Women on the Wedge: Pairing Cheeses and Wines
- Food & Drink
- Port Commission Hearing Room, Ferry Building, 2nd floor, San Francisco CA
Food, Farms, and Fracking in California: A Panel Discussion
Wednesday, June 12, 2013 from 6:00 PM to 8:00 PM (PDT)
LIMITED SEATING WILL BE AVAILABLE AT THE DOOR ON A FIRST-COME, FIRST-SERVED BASIS.
Hydraulic fracturing or “fracking” is a highly controversial process for extracting oil and gas that has raised serious environmental and public health concerns across the country. Fracking has been happening in California, the nation’s leading farm state, for several decades without much public awareness or regulatory oversight. Now, the next generation of fracking—involving more chemicals injected at higher pressure and creating more pollution and risk—has come to California. Some of the biggest oil and gas companies are quickly buying up water and oil rights, with over 17,000 acres of oil leases on California public land auctioned off by federal land managers at the end of 2012.
Eyes are on the Monterey Shale, a 1,750-square-mile area believed to hold as much as 15 billion barrels of crude oil, which sits beneath some of the state’s most prized farmland. The stakes are high: the oil industry estimates that developing the Monterey Shale could add nearly three million jobs and close to $25 billion in tax revenues by 2020. But at what cost? California citizens are concerned about fracking’s potential impacts: air, water and land pollution, plummeting property values, and depletion of the state's already scarce water resources.
In Pennsylvania, Colorado, and Ohio, grazing animals have gotten sick and died after drinking fracking runoff and water from farm wells near fracking operations. California's 81,000 farms produce an annual $43 billion in crops that feed not only our state, but also the nation and the world. What will happen to the food supply if our farmland is fracked?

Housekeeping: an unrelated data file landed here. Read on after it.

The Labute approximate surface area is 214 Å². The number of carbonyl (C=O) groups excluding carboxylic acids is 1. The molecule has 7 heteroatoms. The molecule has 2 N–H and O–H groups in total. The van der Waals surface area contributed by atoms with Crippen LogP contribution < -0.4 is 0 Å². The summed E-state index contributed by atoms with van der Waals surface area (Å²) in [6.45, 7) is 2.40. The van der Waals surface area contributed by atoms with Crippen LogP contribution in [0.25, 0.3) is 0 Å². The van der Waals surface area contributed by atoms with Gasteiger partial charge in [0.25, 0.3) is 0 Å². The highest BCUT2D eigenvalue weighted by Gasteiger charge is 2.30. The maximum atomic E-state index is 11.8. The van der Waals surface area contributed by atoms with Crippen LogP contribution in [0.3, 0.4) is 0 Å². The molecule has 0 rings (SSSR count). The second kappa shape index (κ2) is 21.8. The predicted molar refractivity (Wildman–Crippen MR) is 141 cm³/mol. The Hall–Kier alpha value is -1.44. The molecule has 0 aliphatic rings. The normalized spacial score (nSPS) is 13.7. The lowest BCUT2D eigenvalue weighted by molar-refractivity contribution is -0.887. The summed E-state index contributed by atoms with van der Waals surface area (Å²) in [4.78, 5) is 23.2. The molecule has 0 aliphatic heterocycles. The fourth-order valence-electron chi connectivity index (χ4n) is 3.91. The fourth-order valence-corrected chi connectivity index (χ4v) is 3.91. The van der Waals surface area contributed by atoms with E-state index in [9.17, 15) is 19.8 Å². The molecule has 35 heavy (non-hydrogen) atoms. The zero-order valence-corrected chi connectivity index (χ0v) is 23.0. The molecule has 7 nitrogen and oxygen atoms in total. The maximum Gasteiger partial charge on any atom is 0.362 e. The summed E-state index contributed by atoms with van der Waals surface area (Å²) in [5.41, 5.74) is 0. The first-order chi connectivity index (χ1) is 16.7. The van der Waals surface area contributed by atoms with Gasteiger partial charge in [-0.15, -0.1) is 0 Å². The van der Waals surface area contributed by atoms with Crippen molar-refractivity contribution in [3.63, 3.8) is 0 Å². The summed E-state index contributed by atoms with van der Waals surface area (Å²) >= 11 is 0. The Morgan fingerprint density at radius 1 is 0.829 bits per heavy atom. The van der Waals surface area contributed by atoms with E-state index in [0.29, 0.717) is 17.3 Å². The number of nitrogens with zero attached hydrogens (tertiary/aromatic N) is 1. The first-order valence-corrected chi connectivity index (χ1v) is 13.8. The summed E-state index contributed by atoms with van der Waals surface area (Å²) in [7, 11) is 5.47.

Mark Nechodom, Director of the California Department of Conservation
Kassie Siegel, Director of Climate Law Institute at the Center for Biological Diversity
Jim Leap, organic farmer, former farm manager at the UC Santa Cruz Center for Agroecology and Sustainable Food Systems, and member of Aromas Cares for the Environment
Zeke Grader, Executive Director of the Pacific Coast Federation of Fishermen's Associations and the Institute for Fisheries Resources
Moderator: freelance journalist Twilight Greenaway, former food editor at Grist.org
Please join us after the panel for a reception and resource fair. Enjoy farmers market refreshments sponsored by CUESA and Bi-Rite Market, and connect with organizations working to educate the public about the risks associated with fracking, including Californians Against Fracking, Food and Water Watch, 350 SF, Environmental Working Group, Center for Biological Diversity, and Global Exchange.
Photos by RL Miller
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